Symonds Yat Rock and the Biblins from Symonds Yat
Distance – 2 ¾ Miles
Terrain – Mostly Hard Forest Tracks, occasional sections across the riverbank
A circular walk on good surfaces, mainly level along the beautiful Wye Valley at Symonds Yat. START The ferry across the river at the Saracen’s Head pub, Symonds Yat East. There are a number of car parks in Symonds Yat East and they all charge.
The River Wye seen from the world famous viewpoint at Symonds Yat Rock forms an almost complete loop. The river here flows 3½ miles yet progresses less then ¼ mile towards the Severn. This walk starts below Symonds Yat Rock in the steep sided, wooded gorge at the pleasant village of Symonds Yat East.
• After parking, make your way to the Saracen’s Head Inn, the site of an ancient hand pulled ferry across the river. The ferry operates throughout the year unless the river is in flood.
If in doubt, phone the pub beforehand, 01600 890 435. There is a charge for the use of the ferry. Although this walk can be done in either direction, it is best to go anti-clockwise to ensure the ferry is running.
• After leaving the ferry, climb a few steps onto the road in Symonds Yat West. To get from Symonds Yat East to Symonds Yat West, the only alternative to the ferry is a 4½ mile drive.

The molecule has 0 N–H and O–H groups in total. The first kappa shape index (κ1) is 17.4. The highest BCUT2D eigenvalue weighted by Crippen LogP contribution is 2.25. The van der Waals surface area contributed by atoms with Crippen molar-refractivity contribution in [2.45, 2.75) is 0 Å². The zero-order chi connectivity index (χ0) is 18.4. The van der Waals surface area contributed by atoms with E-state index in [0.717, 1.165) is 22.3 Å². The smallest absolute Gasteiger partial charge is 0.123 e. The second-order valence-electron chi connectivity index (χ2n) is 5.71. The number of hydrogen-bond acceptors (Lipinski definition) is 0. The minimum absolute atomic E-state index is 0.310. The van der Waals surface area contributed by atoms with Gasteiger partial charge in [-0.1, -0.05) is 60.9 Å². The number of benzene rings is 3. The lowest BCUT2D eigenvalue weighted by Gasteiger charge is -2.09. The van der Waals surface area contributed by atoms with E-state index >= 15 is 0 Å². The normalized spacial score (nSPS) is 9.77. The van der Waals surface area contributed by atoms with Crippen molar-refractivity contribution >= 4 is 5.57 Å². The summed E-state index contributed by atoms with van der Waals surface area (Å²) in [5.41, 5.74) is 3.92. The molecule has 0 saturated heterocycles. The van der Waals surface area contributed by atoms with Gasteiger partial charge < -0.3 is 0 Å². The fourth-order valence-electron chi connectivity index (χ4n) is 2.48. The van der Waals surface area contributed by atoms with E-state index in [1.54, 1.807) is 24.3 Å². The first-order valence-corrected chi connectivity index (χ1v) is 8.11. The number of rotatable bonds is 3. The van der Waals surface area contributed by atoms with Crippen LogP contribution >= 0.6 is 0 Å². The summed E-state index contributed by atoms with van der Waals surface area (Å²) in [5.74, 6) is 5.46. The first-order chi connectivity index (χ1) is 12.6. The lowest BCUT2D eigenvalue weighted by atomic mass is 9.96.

Turn left and follow the road gently uphill for a short distance and then take the steps, signed on the left, down to the riverbank. Throughout this walk the river is kept on your left; the first part is on the bank itself, which can sometimes be muddy, but most of the walk is on hard forest tracks.
• The island and rapids in the river, a favourite spot for canoeists soon comes into view. On the riverbank near the rapids, you will see the ruins of old buildings; these are the remains of New Weir Forge. Although its difficult to imagine today, the Wye Valley was once the scene of 18th century iron industry; the river and fast–flowing steams provided the power for the forges, the iron ore came from the Forest of Dean and the limestone from the steep cliffs prominent along this section of the river.
• After about ½ mile, you will enter the Biblins Youth Camp-site. The cliffs here and Lord’s Wood above them are the home for over 20 different species of butterflies including the holly blue, gatekeeper and brimstone. At the centre of the camp-site is a foot suspension bridge across the river. Children love this but it is suitable for all, as it has a solid floor and no steps.
• After crossing the bridge turn left and continue to follow the river back to the village, signed to Symonds Yat East, ignoring all tracks going uphill. The route here follows the former Ross and Monmouth Railway and is named the Peregrine Path after the birds of prey that make their home at nearby Coldwell Rocks. Peregrine falcons, the fastest creatures on the planet reaching speeds of up to 200 mph, can be seen from the RSPB viewing point on Yat Rock from April to August whilst they hunt and raise their young.
• You will pass the rapids once more where you may wish to pause to watch any canoeists on the river. A short distance afterwards, you will enter a car park where you should follow roads back to your start point. Before leaving the village, why not enjoy a drink and a bite to eat at the pub or in one of the cafés or hotels.